LONDON — The parents of an 11-year-old boy were arrested in Britain on suspicion of neglect and child cruelty after authorities grew alarmed about the child’s weight.

The boy, who like his parents was not identified, weighed 210 pounds. Doctors and social workers concerned about his welfare had called police after he was brought in twice for treatment, The Sun newspaper reported Friday.

The parents were arrested in March after being questioned by police in King’s Lynn, in Norfolk. The father, 49, and the mother, 44, were released on bail, a police spokeswoman said.

The family was reunited, and last week, in a letter of intent, the couple agreed to improve their son’s health.

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The boy is 5-feet, 1-inch with a body mass index (BMI) of 41.8, the newspaper reported. That is higher than what is classified as obese for an average adult male and is “very overweight” for a boy his age, according to Britain’s National Health Service.

“He’s always been big,” the father told The Sun. “He was born with shovels for hands and spades for feet. Our son’s favorite snack is steamed broccoli — and he’s still big.”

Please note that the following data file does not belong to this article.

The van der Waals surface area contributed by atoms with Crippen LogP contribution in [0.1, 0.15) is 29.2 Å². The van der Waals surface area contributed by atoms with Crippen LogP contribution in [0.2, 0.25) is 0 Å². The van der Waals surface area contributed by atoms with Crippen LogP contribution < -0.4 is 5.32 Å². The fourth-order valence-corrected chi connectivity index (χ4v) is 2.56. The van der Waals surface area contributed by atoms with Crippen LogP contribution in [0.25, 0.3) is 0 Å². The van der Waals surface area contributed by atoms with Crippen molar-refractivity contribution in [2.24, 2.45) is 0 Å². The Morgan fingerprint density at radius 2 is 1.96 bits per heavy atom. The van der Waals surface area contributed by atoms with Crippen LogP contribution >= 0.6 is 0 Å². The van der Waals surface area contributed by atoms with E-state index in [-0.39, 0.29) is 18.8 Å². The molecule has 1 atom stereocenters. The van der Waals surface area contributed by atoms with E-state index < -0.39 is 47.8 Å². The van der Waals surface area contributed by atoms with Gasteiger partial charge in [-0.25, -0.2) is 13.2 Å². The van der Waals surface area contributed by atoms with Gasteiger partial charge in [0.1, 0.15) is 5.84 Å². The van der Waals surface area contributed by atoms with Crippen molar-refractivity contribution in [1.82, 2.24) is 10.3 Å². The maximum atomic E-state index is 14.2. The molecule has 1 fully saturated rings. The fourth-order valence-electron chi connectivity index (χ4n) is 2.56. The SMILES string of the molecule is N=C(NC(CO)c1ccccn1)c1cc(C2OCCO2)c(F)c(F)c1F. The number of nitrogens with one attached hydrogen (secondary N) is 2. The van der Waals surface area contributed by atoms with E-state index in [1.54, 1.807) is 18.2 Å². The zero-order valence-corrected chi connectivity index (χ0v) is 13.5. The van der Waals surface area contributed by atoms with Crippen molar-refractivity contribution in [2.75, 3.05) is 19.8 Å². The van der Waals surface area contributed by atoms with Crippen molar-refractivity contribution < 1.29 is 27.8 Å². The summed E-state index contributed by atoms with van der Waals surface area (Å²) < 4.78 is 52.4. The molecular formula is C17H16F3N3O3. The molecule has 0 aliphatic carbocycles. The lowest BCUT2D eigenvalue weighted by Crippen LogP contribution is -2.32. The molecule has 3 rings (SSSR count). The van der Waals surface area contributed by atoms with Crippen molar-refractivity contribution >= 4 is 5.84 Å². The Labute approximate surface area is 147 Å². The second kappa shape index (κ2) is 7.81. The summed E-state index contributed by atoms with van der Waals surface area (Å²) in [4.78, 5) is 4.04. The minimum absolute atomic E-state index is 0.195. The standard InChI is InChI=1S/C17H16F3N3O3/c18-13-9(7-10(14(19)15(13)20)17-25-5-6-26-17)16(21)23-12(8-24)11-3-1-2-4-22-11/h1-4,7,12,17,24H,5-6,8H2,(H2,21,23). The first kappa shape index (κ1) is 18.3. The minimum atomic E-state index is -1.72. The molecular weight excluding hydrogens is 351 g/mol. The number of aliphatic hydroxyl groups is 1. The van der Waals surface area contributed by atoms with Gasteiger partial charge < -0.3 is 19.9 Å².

In a statement, police said “obesity and neglect of children” were sensitive issues, but its child-abuse investigation unit worked with health-care and social-service agencies to ensure a “proportionate and necessary” response.

Police said: “Intervention at this level is very rare and will only occur where other attempts to protect the child have been unsuccessful.”

Britain’s health service considers obesity — defined as a BMI of at least 30 — as one of the biggest threats to public health, as it is in the United States and other Western countries. Obesity-related diseases such as diabetes and cancer cause at least 35,000 deaths a year in Britain, according to the health service. The country has one of the highest obesity levels in Western Europe, surpassed only by Malta and Iceland, according to a study published recently in The Lancet medical journal.

The study found that two-thirds of men and more than half of women in Britain were either obese or overweight. The government estimates 28 percent of British children ages 2 to 15 fall into those categories.

The government has tried to encourage more healthful habits by improving labeling on food and drink packages, and running television ads promoting more healthful diets and exercise. It has also asked companies to pledge that they will reduce the salt, fat, sugar, alcohol and calories in their products.

Cadbury, the British confectioner, recently said it would stop making chocolate bars in Britain with more than 250 calories.